Why Slaying This Monster Will Help You Get Ahead

by Jason on September 10, 2009

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There he is! You’ve spotted him again rearing his ugly head.  His sharp claws ready to sink deeply into you — he waits with a calculating smile.

You can’t outrun him for he always seems to find you.

You can’t ignore him because he will constantly haunt you.

There’s only one way to deal with him.  You have to face him head on and well, slay him.  Gruesome isn’t it?

Photo by: Rapidflop

It’s difficult to do, I know, but if you want to start making BIG strides with your finances, you have to fight against the monster of generality!

Who Is He?

Generality is defined by Merriam Webster as a “vague or inadequate statement“.

When it comes to your finances, the Monster of Generality will tell you things like this:

I should start saving more money for retirement.

I should give more.

I should get my spending under control.

These are all good things right?  What could possibly be wrong with statements like this?

Why He’s Dangerous

He doesn’t sound that scary, but that’s one of his tricks.  He subtly whispers things to you to make you think you’re OK – but he’s got you exactly where he wants you.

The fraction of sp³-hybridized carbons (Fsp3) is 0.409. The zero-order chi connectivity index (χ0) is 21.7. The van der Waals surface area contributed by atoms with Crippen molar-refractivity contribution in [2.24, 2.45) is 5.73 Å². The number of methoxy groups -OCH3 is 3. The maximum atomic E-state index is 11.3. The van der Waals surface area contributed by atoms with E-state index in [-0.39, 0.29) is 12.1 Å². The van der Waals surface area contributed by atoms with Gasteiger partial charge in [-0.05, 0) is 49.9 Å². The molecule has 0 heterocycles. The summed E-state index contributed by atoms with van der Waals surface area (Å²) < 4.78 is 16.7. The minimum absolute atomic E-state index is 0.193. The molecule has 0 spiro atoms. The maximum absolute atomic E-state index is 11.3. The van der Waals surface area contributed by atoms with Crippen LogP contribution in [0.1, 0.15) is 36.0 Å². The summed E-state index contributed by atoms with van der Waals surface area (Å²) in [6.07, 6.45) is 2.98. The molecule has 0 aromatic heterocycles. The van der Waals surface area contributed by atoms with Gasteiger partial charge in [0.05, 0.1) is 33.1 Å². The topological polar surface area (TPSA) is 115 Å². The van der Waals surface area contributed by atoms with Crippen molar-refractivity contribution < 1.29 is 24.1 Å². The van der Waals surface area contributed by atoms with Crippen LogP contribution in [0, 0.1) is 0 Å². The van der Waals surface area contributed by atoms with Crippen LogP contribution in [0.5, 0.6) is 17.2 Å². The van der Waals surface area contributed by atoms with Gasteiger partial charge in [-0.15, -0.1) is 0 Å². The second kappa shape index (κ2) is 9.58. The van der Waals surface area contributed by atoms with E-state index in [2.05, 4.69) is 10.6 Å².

The reason he’s so dangerous is because you actually think you’re changing your bad money habits and improving yourself, but there really is no change.

The Problem

Until you get specific with your financial goals, mere generalities will kill your progress.  This monster will always keep you on the surface of your financial goals and prevent you from ever reaching them.

That’s because you can’t define these statements, they’re just too general.

Have you ever thought to yourself, “I know I need to save more money, but it just seems like every month I don’t have enough left over.”

I know I have.  I often find that monster creeping back into my life again and again.  The answer is always to slay him.

The Resolution

Simply put, slaying the monster of generality means you need to turn your “I should’s” into “I will’s”.

Let’s take our statements from above and see how we could turn these around:

Instead of “I should save more money”, the answer is:

I will save $___ per month into a Roth IRA

Instead of I need to give more, try:

The first check I write will be to my church and it will be ___% of my paycheck.  I will live on the rest.

Instead of I need to get my spending under control, get more specific:

I will do a diary of expenses for 30 days and find out exactly where my money is going.  I will identify expenses that simply do not need to be there and will cut them out.

If you haven’t seen much progress with your financial goals lately, consider whether generalities have crept back into your life.

Kill this monster and you will start seeing results again.

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